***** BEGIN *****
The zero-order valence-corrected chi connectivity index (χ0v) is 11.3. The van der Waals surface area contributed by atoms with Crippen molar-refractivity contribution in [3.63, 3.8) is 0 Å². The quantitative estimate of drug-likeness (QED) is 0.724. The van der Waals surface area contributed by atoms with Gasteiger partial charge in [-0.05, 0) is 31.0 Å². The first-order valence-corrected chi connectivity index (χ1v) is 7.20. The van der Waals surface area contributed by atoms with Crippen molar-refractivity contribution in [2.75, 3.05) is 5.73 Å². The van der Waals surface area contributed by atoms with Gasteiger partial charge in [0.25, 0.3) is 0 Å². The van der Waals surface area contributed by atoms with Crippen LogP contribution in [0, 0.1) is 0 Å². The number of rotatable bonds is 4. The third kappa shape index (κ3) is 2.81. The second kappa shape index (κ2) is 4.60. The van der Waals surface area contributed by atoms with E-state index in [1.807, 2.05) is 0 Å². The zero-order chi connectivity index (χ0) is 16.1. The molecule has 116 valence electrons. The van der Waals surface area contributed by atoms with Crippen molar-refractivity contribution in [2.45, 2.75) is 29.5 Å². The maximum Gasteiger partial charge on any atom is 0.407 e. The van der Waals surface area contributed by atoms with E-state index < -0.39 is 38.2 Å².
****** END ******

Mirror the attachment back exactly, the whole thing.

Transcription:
The zero-order valence-corrected chi connectivity index (χ0v) is 11.3. The van der Waals surface area contributed by atoms with Crippen molar-refractivity contribution in [3.63, 3.8) is 0 Å². The quantitative estimate of drug-likeness (QED) is 0.724. The van der Waals surface area contributed by atoms with Gasteiger partial charge in [-0.05, 0) is 31.0 Å². The first-order valence-corrected chi connectivity index (χ1v) is 7.20. The van der Waals surface area contributed by atoms with Crippen molar-refractivity contribution in [2.75, 3.05) is 5.73 Å². The van der Waals surface area contributed by atoms with Gasteiger partial charge in [0.25, 0.3) is 0 Å². The van der Waals surface area contributed by atoms with Crippen LogP contribution in [0, 0.1) is 0 Å². The number of rotatable bonds is 4. The third kappa shape index (κ3) is 2.81. The second kappa shape index (κ2) is 4.60. The van der Waals surface area contributed by atoms with E-state index in [1.807, 2.05) is 0 Å². The zero-order chi connectivity index (χ0) is 16.1. The molecule has 116 valence electrons. The van der Waals surface area contributed by atoms with Crippen molar-refractivity contribution in [2.45, 2.75) is 29.5 Å². The maximum Gasteiger partial charge on any atom is 0.407 e. The van der Waals surface area contributed by atoms with E-state index < -0.39 is 38.2 Å².